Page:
• Rational Irrationality: Rick Perry’s Ugly Tax Hybrid: Not Flat, Not Fair, Not Credible – #
  • Carving pumpkins for kids' carnival, & packing for morning flight at same time. Concerned I'll end up carving clothes & packing pumpkin. #
  • Andy Hertzfeld on the Macintosh's early days and its long-term legacy. /via @timoreilly #
  • Peter Thiel launches Breakout Labs to fund early-stage research #
  • My SWA boarding karma these days is ~0.1 Kelvin. #
  • Grim Reaper: … you [Americans] talk & say 'Let me tell you something' & 'I just wanna say this.' Well, you're dead now, so shut up. #
  • I know men's jean sizes are lies, but is simply absurd that a size 31 pair of jeans has a waist two inches too big. #
  • My right knee feels like I went over the bars of my MTB yesterday and smashed into a rock. Curious, that. #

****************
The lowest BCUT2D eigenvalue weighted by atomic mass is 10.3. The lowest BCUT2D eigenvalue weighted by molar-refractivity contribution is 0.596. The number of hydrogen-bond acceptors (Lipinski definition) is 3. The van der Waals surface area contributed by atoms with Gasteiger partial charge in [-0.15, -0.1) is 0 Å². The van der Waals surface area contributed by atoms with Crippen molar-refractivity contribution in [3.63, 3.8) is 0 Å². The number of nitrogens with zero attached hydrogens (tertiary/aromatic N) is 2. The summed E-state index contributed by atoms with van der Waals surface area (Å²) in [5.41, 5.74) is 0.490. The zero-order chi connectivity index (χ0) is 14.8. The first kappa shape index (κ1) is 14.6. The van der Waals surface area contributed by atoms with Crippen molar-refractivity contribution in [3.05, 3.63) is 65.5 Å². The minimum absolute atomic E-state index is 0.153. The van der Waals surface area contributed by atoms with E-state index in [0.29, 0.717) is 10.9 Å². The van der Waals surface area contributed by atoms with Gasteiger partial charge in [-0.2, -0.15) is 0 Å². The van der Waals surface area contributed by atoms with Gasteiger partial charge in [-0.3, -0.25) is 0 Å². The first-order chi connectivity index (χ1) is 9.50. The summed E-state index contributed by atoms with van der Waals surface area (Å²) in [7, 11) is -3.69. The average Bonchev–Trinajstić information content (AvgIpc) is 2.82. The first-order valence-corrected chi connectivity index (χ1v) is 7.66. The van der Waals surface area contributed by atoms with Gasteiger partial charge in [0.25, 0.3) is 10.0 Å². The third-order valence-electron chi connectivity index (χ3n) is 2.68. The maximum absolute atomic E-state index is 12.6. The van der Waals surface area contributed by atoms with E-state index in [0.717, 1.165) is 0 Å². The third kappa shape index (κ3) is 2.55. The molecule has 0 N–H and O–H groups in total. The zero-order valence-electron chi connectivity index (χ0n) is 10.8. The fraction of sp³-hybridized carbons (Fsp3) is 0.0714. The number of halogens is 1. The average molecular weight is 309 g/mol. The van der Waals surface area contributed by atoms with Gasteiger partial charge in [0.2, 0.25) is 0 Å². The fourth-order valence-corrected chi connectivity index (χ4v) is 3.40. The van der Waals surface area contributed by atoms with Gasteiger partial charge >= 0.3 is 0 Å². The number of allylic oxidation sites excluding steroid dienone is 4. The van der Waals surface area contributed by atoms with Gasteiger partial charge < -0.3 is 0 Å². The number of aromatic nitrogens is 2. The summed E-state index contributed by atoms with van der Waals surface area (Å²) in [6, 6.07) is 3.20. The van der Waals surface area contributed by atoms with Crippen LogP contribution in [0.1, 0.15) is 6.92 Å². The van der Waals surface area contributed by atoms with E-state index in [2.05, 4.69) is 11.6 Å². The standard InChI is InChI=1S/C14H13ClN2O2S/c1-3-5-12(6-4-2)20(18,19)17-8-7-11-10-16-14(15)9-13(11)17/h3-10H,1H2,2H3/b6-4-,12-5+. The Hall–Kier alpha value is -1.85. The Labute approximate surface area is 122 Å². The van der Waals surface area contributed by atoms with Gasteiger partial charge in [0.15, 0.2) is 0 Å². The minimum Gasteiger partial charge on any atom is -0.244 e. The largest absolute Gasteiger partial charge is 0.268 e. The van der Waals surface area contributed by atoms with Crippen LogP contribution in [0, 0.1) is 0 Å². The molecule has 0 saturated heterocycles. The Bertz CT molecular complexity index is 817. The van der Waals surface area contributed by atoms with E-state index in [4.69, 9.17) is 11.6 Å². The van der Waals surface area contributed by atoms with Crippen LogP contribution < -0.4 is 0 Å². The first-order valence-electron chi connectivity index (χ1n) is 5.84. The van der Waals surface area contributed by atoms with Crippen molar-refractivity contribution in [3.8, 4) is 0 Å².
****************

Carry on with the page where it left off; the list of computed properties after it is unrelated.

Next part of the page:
• Today's travel peeve: Adults who regress to toddler state once on a conveyor or escalator. Move, damnit. #
  • Just realized moments ago that i may have left a car in an airport long-term parking lot in 2002. #
  • Happily, the long term lot is in another country. #
  • Why does Shutterfly still exist? What are you kind Shutterfly users doing there? #
  • YouTube’s top channels rival cable audiences — /via @briannorgard #
  • Photo series: Bangkok Underwater – #
  • By golly, what we’ve got here is a failure to decorrelate – #